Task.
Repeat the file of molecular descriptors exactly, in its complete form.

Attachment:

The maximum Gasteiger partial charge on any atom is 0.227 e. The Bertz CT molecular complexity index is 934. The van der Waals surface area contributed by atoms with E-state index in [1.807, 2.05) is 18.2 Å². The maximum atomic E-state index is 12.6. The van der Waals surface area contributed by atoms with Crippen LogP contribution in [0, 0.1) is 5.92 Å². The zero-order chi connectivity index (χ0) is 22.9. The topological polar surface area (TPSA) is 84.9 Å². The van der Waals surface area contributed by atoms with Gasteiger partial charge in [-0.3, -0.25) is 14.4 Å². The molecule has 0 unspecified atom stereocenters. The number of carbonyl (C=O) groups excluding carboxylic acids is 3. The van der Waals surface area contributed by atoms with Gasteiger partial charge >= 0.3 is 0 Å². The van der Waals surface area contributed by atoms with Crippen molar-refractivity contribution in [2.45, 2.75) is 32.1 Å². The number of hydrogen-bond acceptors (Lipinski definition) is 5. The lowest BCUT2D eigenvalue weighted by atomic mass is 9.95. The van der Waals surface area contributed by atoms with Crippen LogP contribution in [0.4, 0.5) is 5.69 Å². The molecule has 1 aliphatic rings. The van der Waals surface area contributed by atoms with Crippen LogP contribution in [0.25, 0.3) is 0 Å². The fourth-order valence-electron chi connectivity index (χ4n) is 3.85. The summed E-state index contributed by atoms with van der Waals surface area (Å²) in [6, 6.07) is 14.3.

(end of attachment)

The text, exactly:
The maximum Gasteiger partial charge on any atom is 0.227 e. The Bertz CT molecular complexity index is 934. The van der Waals surface area contributed by atoms with E-state index in [1.807, 2.05) is 18.2 Å². The maximum atomic E-state index is 12.6. The van der Waals surface area contributed by atoms with Crippen LogP contribution in [0, 0.1) is 5.92 Å². The zero-order chi connectivity index (χ0) is 22.9. The topological polar surface area (TPSA) is 84.9 Å². The van der Waals surface area contributed by atoms with Gasteiger partial charge in [-0.3, -0.25) is 14.4 Å². The molecule has 0 unspecified atom stereocenters. The number of carbonyl (C=O) groups excluding carboxylic acids is 3. The van der Waals surface area contributed by atoms with Gasteiger partial charge >= 0.3 is 0 Å². The van der Waals surface area contributed by atoms with Crippen molar-refractivity contribution in [2.45, 2.75) is 32.1 Å². The number of hydrogen-bond acceptors (Lipinski definition) is 5. The lowest BCUT2D eigenvalue weighted by atomic mass is 9.95. The van der Waals surface area contributed by atoms with Crippen LogP contribution in [0.4, 0.5) is 5.69 Å². The molecule has 1 aliphatic rings. The van der Waals surface area contributed by atoms with Crippen LogP contribution in [0.25, 0.3) is 0 Å². The fourth-order valence-electron chi connectivity index (χ4n) is 3.85. The summed E-state index contributed by atoms with van der Waals surface area (Å²) in [6, 6.07) is 14.3.